A new glowing medical material is being touted as a promising alternative to mesh implants and internal stitches.
Researchers at Melbourne’s RMIT University developed the antimicrobial suture material using a combination of iodine and tiny nanoparticles called carbon dots.
The carbon dots are inherently fluorescent but their brightness can be increased so they stand out more in medical imaging.
“They can be tailored to create biodegradable stitches or a permanent suture, or even to be adhesive on one side only where required,” senior research fellow Shadi Houshyar said.
“This project opens up a lot of practical solutions for surgeons, which has been our aim from the start and the reason we have involved clinicians in the study.”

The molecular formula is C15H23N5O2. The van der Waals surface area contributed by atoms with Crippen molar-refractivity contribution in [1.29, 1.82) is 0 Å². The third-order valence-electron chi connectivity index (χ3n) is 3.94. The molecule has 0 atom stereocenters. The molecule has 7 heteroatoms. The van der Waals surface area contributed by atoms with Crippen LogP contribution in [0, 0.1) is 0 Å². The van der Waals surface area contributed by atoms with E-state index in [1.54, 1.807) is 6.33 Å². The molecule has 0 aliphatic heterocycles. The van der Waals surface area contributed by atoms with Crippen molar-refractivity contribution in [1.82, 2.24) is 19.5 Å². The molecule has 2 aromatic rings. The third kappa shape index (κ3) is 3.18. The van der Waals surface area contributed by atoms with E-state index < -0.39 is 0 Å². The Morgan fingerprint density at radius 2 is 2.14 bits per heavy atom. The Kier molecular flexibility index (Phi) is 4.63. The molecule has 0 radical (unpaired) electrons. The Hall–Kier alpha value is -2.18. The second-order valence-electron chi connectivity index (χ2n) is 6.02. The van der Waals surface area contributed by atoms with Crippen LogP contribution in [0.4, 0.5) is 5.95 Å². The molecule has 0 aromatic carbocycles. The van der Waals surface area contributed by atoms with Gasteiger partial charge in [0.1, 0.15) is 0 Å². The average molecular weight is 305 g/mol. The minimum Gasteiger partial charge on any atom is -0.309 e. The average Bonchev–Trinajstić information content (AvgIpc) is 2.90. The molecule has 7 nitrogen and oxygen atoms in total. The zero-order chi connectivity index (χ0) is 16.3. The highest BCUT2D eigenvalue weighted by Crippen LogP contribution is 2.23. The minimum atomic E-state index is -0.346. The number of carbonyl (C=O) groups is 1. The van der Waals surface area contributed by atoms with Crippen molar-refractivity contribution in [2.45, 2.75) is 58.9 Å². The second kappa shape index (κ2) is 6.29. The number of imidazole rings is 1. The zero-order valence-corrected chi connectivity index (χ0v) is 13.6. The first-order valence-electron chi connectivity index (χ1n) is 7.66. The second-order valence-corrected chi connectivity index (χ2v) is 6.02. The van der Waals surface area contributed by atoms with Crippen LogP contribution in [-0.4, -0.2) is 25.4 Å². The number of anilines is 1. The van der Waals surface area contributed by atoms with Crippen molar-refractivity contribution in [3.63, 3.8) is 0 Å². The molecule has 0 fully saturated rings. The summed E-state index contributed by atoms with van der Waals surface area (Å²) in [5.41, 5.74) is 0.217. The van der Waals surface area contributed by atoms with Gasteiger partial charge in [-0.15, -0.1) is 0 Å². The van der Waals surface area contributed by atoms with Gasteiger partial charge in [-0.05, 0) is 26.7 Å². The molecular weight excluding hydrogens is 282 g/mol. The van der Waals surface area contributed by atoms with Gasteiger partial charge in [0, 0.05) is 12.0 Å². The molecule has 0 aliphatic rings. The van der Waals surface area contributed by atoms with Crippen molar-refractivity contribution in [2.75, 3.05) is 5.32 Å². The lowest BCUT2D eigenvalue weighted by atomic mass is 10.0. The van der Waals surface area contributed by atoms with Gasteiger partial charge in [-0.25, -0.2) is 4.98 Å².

Lab tests published in the peer-reviewed OpenNano journal showed the material was easily visible in CT scans when threaded through samples of chicken meat.
It also showed strong antimicrobial properties, killing 99 per cent of highly drug-resistant bacteria after six hours at body temperature.
The next step for the material was pre-clinical trials, RMIT professor Elisa Hill-Yardin said.
“While this research is at an early stage, we believe we’re onto something very promising that could help a lot of people,” she said.
“We see potential, especially in vaginal mesh implants and similar procedures.”
(Australian Associated Press)